7. Pride and Prejudice by Jane Austen

Jane Austen considered Elizabeth Bennet "as delightful a creature as ever appeared in print". Readers of Pride and Prejudice would be hard-pressed to disagree. (Alix Wilber)


8. Twilight by Stephenie Meyer

"Softly he brushed my cheek, then held my face between his marble hands. 'Be very still,' he whispered, as if I wasn't already frozen. Slowly, never moving his eyes from mine, he leaned toward me. Then abruptly, but very gently, he rested his cold cheek against the hollow at the base of my throat."

As Shakespeare knew, love burns high when thwarted by obstacles. In Twilight, an exquisite fantasy by Stephenie Meyer, readers discover a pair of lovers who are supremely star-crossed. Bella adores beautiful Edward, and he returns her love. But Edward is having a hard time controlling the blood lust she arouses in him, because--he's a vampire. At any moment, the intensity of their passion could drive him to kill her, and he agonizes over the danger. But, Bella would rather be dead than part from Edward, so she risks her life to stay near him, and the novel burns with the erotic tension of their dangerous and necessarily chaste relationship.

Meyer has achieved quite a feat by making this scenario completely human and believable. She begins with a familiar YA premise (the new kid in school), and lulls us into thinking this will be just another realistic young adult novel. Bella has come to the small town of Forks on the gloomy Olympic Peninsula to be with her father. At school, she wonders about a group of five remarkably beautiful teens, who sit together in the cafeteria but never eat. As she grows to know, and then love, Edward, she learns their secret. They are all rescued vampires, part of a family headed by saintly Carlisle, who has inspired them to renounce human prey. For Edward's sake they welcome Bella, but when a roving group of tracker vampires fixates on her, the family is drawn into a desperate pursuit to protect the fragile human in their midst. The precision and delicacy of Meyer's writing lifts this wonderful novel beyond the limitations of the horror genre to a place among the best of YA fiction.
(Patty Campbell)


9. The Warrior's Apprentice by Lois McMaster Bujold

Miles Vorkosigan, of royal lineage, was born with physical impairments on a planet where these are very rare. He tries to make a place for himself by going into the military, but he's defeated by his disabilities. A visit to his grandmother on Beta Colony changes everything when he finds himself the leader of a band of mercenaries... This is an engaging space opera. (AudioFile)


10. Yvain, Or The Knight with the Lion by Chretien de Troyes, trans. by Ruth Harwood Cline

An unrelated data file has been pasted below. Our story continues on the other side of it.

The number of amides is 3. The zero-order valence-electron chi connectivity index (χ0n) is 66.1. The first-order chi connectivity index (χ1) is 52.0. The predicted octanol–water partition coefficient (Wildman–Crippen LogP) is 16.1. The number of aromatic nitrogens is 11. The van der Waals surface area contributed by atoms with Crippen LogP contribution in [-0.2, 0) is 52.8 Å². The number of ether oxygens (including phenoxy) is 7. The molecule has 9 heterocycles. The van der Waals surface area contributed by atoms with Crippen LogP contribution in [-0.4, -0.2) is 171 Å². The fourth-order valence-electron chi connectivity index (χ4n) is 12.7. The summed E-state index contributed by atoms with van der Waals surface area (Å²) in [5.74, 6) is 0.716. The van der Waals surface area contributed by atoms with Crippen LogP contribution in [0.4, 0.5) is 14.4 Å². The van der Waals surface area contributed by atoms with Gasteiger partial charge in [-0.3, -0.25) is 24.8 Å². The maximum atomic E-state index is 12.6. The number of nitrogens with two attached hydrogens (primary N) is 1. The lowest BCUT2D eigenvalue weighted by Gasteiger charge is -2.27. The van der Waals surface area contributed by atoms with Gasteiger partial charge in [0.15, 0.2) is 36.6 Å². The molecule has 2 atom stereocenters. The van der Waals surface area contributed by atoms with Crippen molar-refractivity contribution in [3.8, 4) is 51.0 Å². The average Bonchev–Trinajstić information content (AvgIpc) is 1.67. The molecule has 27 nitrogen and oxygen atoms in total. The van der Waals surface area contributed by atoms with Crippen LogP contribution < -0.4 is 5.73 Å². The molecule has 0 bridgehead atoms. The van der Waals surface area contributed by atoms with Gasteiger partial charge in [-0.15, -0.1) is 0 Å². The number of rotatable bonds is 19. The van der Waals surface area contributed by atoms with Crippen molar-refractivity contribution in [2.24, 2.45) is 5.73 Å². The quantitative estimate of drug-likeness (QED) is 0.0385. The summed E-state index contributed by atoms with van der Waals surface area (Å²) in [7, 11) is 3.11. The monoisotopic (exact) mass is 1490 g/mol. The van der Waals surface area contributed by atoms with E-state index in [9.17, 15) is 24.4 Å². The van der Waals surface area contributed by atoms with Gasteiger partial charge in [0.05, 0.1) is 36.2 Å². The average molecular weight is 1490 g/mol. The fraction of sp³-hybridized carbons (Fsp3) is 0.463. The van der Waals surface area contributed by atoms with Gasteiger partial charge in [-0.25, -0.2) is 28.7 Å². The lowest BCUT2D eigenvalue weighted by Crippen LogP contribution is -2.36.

The poem's wiki. More than any previous translator, Cline succeeds in translating energetic exchanges between characters and the playful tone of the narrator. (Translation Review)

Personal note: 'Reviews' for Yvain don't really exist. Most 'reviews' focus on the impact the story has had on literature, and the foundations the story has historically in Celt and Latin tales. That's all fine and good, but I value Yvain because it is a heart-thumping story of romance, of heroism, and of brotherly (or slashy?) love. There are surprise twists and breathless moments that surpass the sum of its history and impact.




Book Reviews

The Amber Spyglass by Philip Pullman


Where to start? This book was monster-long. Of the HDM trilogy, I liked this book the best, I think because it hit on some of the things I really like about sci-fi in particular: exploring different ecosystems and cultures in a scientific framework, and that's what Dr. Malone throughout this book. Even in the world of the dead and on their journey there, wasn't this what Will and Lyra were doing? Most of the book kept up great momentum and interest, but I felt the climax itself was weak. I actually wasn't sure it had happened until it was over. Everything just before that, and all after that, seemed really drawn out unnecessarily, and this was an instance where I felt like the romantic element was a little forced. Not that I don't believe Will and Lyra felt those feelings for each other, but at that age I have trouble imagining them express it as clearly as they did. The totally adult-like behavior of them made the situation unbelievable to me. But I dwell on the bad! The plot was mostly very unique and ingenious. There were a few obvious loopholes in the ending, but since it's a children's book, I'll forgive it its loopholes. It's definitely not going to be a favorite of mine anytime soon, but it was an interesting and refreshing read. All the same, I'm pretty glad it's done. The audioplay is exceptionally done except they replaced Will's and Pan's voice actors in this book, which threw me off.

Harry Potter and the Chamber of Secrets by J.K. Rowling

Although I've seen the movie, it has been a while and I guess I had forgotten how it ended-- or really anything about it-- because this book was one big mystery, with surprise after surprise. When the climactic surprise was revealed-- the culprit behind the mysterious attacks-- I was honestly totally blown away. I kept thinking there must be some mistake. I don't know if it's Voldemort's entirely inhuman nature, or what, but the idea of him as a simple teenage boy astounds me. Plus, I was a Tom fan from the moment I 'met' him. He seemed so sensible and respectable and handsome. Most of the book was great. I will complain that after Hermione was petrified I missed having her in the plot. I loved Jason and his accusations, and I loved Fred and George in the book, especially. I did think the end was a bit absurd, though. Forks simply solved everything-- forgive the pun-- rather magically. It was too much of a fix-all for me. I don't quite get Lockhart's purpose in the book other than comedy (and to cause us to all feel waves of relief at having Lupin around?), but I really did love him after he had his memory erased. Then he was just adorable. I also feel Ginny was highly underdeveloped as a character. So much attention is paid to nearly every other Weasley in the character development area, but poor Ginny just comes across as easily frightened and quite. Yet, in the first book, Ron says she ordinarily never shuts up. Is that Ginny gone for good? Anyway, I love the characters and I love spending time with them. They make me laugh. This is again an audiobook, the British version and narrated by Stephen Fry. It's perfect. I almost couldn't imagine reading the books. Listening is so immersive.

Harry Potter and the Order of the Phoenix by J.K. Rowling